LARP and SCA Camping Tips
Food is one of the essential things that can make or break a weekend.
Spoiled food can ruin your whole weekend, and a good meal around
a fire can be the key event of the weekend. Missing meals, or eating
junk can leave you feeling run-down, achy and tired, less able to
enjoy yourself. This doesn't mean you have to spend the weekend
over a fire, though advance preparation can increase the quality
and diversity of your options. Food is also one of the best things
to band together with other folks for. Cooking for four takes only
slightly less time than cooking for one, and food is often cheaper
in bulk. Dining together can also help create esprit de corps, and
can be a good role playing tool as well as creature comfort.
You can walk into a grocery store and pick up everything you need
for the weekend.
Summer sausage, cheese, bread, grapes, carrots, celery, cucumbers.
Pickles, olives. Fruit (apples, oranges, plums), cookies, juice
boxes (cliche, but no refrigeration required). If you like milk
in your coffee, milk comes in little boxes, too, and requires no
refrigeration until you open it. Don't forget the sweets: Cookies
and dried fruit make nice desserts or small treats to nibble throughout
the day. Chocolate is great, but melts easily. It is perhaps worth
noting that tootsie rolls are reasonably chocolatey and don't melt.
Don't forget about coffee or tea if you drink it every day. Caffeine
is a harsh mistress.
Unsliced loaves of bread are popular. If you are trying to save
a little money I will point out that most grocery stores have unsliced
Italian loaves in with the bread aisle, that are significantly less
expensive than the "peasant loaves" in the bakery section.
The bread should be well wrapped, thoughall of these kinds
of loaves will go stale in the course of a couple of days.
Most of the prepared foods, especially the meat will have lots
of salt. Salt is good, when you are active in the heat, but be sure
to balance it well with lots of fruit and veggies. A weekend of
pepperoni and cheese may seem simple, but if you skimp on bread
and veggies, you may find yourself paying in very uncomfortable
Food You Can Make in Advance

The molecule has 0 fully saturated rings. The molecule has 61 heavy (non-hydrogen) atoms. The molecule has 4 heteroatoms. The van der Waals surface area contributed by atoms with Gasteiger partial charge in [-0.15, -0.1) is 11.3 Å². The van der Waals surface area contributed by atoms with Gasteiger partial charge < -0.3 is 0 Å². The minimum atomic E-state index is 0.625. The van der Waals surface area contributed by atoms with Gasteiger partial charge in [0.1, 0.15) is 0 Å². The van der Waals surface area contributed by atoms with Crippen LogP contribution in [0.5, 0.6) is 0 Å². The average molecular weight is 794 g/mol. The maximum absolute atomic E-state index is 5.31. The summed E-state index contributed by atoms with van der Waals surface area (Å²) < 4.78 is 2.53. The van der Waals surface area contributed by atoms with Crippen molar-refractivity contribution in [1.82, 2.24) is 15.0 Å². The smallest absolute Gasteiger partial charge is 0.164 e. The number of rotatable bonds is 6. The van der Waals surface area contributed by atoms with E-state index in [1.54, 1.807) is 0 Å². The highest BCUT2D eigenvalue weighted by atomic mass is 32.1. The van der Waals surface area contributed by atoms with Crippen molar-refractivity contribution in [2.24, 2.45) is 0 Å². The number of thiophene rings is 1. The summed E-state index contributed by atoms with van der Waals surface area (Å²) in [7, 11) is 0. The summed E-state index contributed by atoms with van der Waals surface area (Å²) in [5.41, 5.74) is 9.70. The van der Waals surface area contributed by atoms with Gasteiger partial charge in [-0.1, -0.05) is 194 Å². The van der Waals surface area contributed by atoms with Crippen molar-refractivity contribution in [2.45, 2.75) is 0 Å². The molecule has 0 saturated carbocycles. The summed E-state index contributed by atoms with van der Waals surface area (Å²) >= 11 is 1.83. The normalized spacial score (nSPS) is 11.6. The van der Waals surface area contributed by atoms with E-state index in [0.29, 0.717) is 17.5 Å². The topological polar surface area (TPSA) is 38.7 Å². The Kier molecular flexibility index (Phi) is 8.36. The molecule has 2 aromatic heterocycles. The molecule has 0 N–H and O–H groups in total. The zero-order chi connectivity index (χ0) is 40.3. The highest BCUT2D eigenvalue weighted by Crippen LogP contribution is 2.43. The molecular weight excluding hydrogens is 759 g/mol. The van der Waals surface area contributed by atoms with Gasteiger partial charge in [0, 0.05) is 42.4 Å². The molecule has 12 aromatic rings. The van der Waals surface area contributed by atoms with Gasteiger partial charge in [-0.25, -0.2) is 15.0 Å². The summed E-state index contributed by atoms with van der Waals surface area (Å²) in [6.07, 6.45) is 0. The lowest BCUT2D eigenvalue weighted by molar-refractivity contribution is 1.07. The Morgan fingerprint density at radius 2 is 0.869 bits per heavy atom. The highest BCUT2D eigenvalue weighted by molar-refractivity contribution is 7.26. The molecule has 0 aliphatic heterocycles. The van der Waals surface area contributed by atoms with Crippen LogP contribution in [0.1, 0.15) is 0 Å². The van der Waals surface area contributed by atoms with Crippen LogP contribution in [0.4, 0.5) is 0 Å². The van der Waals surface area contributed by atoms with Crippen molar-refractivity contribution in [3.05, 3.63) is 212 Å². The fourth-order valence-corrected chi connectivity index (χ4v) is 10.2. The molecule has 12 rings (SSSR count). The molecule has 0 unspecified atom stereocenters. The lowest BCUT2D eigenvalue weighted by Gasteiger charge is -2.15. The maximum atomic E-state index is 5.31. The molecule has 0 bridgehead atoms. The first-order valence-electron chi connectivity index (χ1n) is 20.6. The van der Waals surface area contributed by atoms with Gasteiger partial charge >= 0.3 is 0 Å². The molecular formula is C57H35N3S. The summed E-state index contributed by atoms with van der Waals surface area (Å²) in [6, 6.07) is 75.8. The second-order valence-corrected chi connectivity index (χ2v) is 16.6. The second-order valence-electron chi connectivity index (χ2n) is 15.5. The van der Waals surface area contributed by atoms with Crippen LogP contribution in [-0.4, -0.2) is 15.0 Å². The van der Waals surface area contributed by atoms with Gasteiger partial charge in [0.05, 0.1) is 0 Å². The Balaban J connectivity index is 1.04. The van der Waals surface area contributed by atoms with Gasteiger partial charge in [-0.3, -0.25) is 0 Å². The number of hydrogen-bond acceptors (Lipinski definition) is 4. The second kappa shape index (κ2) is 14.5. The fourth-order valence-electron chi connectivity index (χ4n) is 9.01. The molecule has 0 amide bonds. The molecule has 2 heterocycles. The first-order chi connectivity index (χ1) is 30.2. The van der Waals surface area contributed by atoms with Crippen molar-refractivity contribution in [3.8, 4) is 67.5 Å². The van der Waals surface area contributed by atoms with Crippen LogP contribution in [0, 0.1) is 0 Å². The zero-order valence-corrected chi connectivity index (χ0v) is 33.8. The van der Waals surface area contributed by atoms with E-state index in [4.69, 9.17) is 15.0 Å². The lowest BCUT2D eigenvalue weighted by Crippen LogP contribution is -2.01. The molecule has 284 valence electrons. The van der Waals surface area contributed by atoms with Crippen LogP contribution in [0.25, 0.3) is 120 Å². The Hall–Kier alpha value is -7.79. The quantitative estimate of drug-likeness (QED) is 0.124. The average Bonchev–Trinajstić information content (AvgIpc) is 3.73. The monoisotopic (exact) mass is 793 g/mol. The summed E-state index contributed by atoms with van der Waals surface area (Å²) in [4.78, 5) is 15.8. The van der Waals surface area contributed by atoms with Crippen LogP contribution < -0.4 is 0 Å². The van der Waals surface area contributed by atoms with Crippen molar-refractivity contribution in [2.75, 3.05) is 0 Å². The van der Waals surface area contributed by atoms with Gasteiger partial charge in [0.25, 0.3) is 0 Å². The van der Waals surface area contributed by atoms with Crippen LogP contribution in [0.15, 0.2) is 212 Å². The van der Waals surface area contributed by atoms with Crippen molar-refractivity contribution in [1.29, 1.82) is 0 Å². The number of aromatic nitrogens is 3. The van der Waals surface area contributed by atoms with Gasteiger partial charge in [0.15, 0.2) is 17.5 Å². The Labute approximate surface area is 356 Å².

There a number of things you can do in advance, from very simple,
to slightly complex.
The simplest snack you can put together, are vegetables. Cherry
tomatoes, sliced carrots, bell peppers, celery, and cucumbers are
good on their own, and can be incorporated into simple cooked dishes.
You can add a step and make "insta-pickles" out of cucumbers
or carrots by adding vinegar and spices to the cucumbers and putting
them in a ziplock bag. They are ready to go, and don't need refrigeration.
(recipe to follow). Of course, the convenience food par excellence
is beef jerky. there a re a lot of them on the market, but they
can be pricey, and have a lot of added crap. Beef jerky is relatively
inexpensive to make, and is good to munch as is, and can be used
to make a fine stew. If you make it, you can make it as you like,
as spicy or simple as you please.
Dessert can be a fine unexpected decadent pleasure to share, and
both Shortcake and biscotti are simple to make, sturdy enough to
pack and carry, and simple to make.
You can cook over an open fire, it is great ot have a fire to sit
around, and the technique gives the more more savor somehow, but
it takes at least twice as long. It's harder work, you need firewood,
and it takes some practice to do well, and it may be prohibited
due to drought or other conditions. It is well worth the while to
learn to do, but for quick and simple meals, there are a number
of gas camp stoves that can be used to cook for groups of up to
about 6. They pack efficiently, and set up quickly and easily.
Cooking and Cleanliness
Make sure your hands are clean before you cook and before you eat.
If it smells off, do not eat it. Some foods may spoil, even if
kept in a cooler. Don't take a chance. Vegetables, meat and starch
all have ways in which they can make you ill, if improperly handled.
Clean up directly after cooking, and if there are leftovers, give
em away, or toss them. Make sure garbage is properly (and immediately
disposed of. When you arrive onsite, the organizers will be happy
to clue you in on what this entails. Bring garbage bags.
The safest thing to do is eat off paper plates. Drinking mugs can
be rinsed, but consider leaving plates and such at home if there
are no or minimal washing facilities. Organizers will know well
in advance and be able to keep you informed, and there are reliable
disposable plates, and even bowls for hot soup on the market.
· Drink >